When You Feel Frustrated: frame your mind, embrace living and be like water

I had bad running experiences lately.

How bad are they? Well, I happened to have the runs when I went for a run once (pun intended). I was running midway another time when a huge downpour occurred. Yet on another occasion, I ran for more than 10 km and experienced pain in one knee and the heel.

Then there were runs where the stats were sub-par. I was pumped up to run, yet I felt my body acting like dead weight on my pace. I ran at what I thought was very good pace, only to discover through my fitness app later that the average pace was actually worse than the typical stats.

I just feel lousy for now.

When you have that feeling, what do you do? Should you just give up?

I have been asking myself that question, and I came to the following conclusion: don’t.

Instead I tell myself the following so that I can get back to the right mindset towards running.

1. Running involves more than statistics. What goes into your body and how you treat your body are important to the running journey. For example, if you have more sleep, your body will be better primed for running. If you consume more proteins and carbs you are preparing your body for the endurance needed during runs.

Statistics only show the outcome of what you do to your body. They are the lag indicators of how you take care of yourself 24/7. So what this means is I have to take care of my entire well-being, if I want to have a good run at any one point in time. Embrace living. Statistics is not life.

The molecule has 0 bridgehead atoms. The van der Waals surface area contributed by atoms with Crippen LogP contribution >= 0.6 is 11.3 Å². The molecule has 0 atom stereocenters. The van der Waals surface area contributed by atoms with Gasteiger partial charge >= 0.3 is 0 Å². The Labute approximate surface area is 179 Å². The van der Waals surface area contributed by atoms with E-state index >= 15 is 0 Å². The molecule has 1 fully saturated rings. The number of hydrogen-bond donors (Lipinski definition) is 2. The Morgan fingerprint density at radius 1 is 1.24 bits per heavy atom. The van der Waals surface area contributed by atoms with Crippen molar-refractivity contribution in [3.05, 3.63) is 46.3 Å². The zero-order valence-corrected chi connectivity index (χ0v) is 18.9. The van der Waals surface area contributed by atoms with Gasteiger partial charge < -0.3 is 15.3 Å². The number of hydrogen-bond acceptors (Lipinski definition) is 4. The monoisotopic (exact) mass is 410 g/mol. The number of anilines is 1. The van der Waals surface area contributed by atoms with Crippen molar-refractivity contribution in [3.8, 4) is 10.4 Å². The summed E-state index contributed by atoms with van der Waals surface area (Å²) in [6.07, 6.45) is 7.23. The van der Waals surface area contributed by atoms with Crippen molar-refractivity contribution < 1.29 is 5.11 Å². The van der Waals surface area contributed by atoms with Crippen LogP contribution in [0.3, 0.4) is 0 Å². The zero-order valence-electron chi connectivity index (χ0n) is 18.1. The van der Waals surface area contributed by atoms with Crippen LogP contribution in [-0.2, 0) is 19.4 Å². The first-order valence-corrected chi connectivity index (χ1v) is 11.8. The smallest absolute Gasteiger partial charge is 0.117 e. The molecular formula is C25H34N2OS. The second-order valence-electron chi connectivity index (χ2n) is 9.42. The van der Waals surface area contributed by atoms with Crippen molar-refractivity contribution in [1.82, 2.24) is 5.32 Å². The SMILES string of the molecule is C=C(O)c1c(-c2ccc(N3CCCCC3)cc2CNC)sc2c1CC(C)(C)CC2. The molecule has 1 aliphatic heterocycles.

2. Running depends very much on your state of mind. If I don’t feel good when I start running, I will probably not run well. Even if I feel good while running, it does not mean I will run well. A lot will depend how I become mindful in the process of running. Mindful breathing helps to a certain extent. What is needed is to center and focus on the present constantly.

This means doing away with glancing at my stats while running. It means keeping my mind focused on reaching the end point of my run instead of wondering in my mind how long more. It also means I have to talk to and encourage myself during the run. Being mindful also implies I have to take notice of my running posture and form, shifting my centre of gravity when necessary and keeping the form right. Framing my mind is the crucial thing.

3. Accept the issues that come and work around them. Adapt and adjust to the weather conditions. If it looks like it is going to rain, bring a cap and wear a top that can dry relatively quickly. If it is going to be too hot for a period of time, adjust the pacing to reduce possible fatigue or injury. If I know my legs are going to give me issues, run at a slower pace instead of pushing for better stats.

Be like water, like what Bruce Lee once said. If I know how to work around these issues, I may perhaps have a better chance of clocking better performance in actual races. There is no need to clock a best performance each time. Running is a journey, not a test.

The next time I feel lousy about my runs, I should keep framing in this way to encourage and motivate myself.

Likewise this can also be a way to remind myself about other areas of my life too. Be like water, frame your mind and embrace living.

How do you encourage yourself when you feel frustrated or weary? How do you push yourself to do better? How can you position your mindset to turn the situation in your favour?

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